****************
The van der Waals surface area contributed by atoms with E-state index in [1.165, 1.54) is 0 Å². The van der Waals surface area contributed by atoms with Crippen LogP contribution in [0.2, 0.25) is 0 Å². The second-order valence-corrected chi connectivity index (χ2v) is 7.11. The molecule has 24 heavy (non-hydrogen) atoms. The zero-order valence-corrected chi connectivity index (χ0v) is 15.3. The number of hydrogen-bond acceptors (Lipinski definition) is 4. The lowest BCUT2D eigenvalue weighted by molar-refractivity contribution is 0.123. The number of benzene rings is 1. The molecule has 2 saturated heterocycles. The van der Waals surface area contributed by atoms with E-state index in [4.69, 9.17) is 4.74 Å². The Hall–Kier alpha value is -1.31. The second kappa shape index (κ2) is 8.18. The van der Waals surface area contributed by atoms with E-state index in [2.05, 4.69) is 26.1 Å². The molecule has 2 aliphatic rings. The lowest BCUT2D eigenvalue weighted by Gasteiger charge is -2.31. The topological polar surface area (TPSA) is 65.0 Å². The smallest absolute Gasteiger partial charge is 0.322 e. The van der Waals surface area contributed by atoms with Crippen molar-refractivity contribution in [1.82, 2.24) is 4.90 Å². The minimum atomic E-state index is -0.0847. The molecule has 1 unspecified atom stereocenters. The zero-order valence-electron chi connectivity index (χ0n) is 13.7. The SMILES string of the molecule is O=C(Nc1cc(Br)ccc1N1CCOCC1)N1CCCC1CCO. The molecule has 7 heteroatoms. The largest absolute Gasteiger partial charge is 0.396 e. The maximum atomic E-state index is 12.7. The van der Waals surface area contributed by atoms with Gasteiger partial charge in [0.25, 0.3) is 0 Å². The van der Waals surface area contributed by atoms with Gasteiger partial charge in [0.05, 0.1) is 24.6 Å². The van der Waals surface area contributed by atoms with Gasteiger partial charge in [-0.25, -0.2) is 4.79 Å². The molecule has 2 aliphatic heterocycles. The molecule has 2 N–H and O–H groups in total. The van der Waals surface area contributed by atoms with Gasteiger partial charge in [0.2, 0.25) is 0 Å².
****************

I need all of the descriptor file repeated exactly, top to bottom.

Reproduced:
The van der Waals surface area contributed by atoms with E-state index in [1.165, 1.54) is 0 Å². The van der Waals surface area contributed by atoms with Crippen LogP contribution in [0.2, 0.25) is 0 Å². The second-order valence-corrected chi connectivity index (χ2v) is 7.11. The molecule has 24 heavy (non-hydrogen) atoms. The zero-order valence-corrected chi connectivity index (χ0v) is 15.3. The number of hydrogen-bond acceptors (Lipinski definition) is 4. The lowest BCUT2D eigenvalue weighted by molar-refractivity contribution is 0.123. The number of benzene rings is 1. The molecule has 2 saturated heterocycles. The van der Waals surface area contributed by atoms with E-state index in [4.69, 9.17) is 4.74 Å². The Hall–Kier alpha value is -1.31. The second kappa shape index (κ2) is 8.18. The van der Waals surface area contributed by atoms with E-state index in [2.05, 4.69) is 26.1 Å². The molecule has 2 aliphatic rings. The lowest BCUT2D eigenvalue weighted by Gasteiger charge is -2.31. The topological polar surface area (TPSA) is 65.0 Å². The smallest absolute Gasteiger partial charge is 0.322 e. The van der Waals surface area contributed by atoms with Crippen molar-refractivity contribution in [1.82, 2.24) is 4.90 Å². The minimum atomic E-state index is -0.0847. The molecule has 1 unspecified atom stereocenters. The zero-order valence-electron chi connectivity index (χ0n) is 13.7. The SMILES string of the molecule is O=C(Nc1cc(Br)ccc1N1CCOCC1)N1CCCC1CCO. The molecule has 7 heteroatoms. The largest absolute Gasteiger partial charge is 0.396 e. The maximum atomic E-state index is 12.7. The van der Waals surface area contributed by atoms with Gasteiger partial charge in [0.25, 0.3) is 0 Å². The van der Waals surface area contributed by atoms with Gasteiger partial charge in [0.05, 0.1) is 24.6 Å². The van der Waals surface area contributed by atoms with Gasteiger partial charge in [-0.25, -0.2) is 4.79 Å². The molecule has 2 aliphatic heterocycles. The molecule has 2 N–H and O–H groups in total. The van der Waals surface area contributed by atoms with Gasteiger partial charge in [0.2, 0.25) is 0 Å².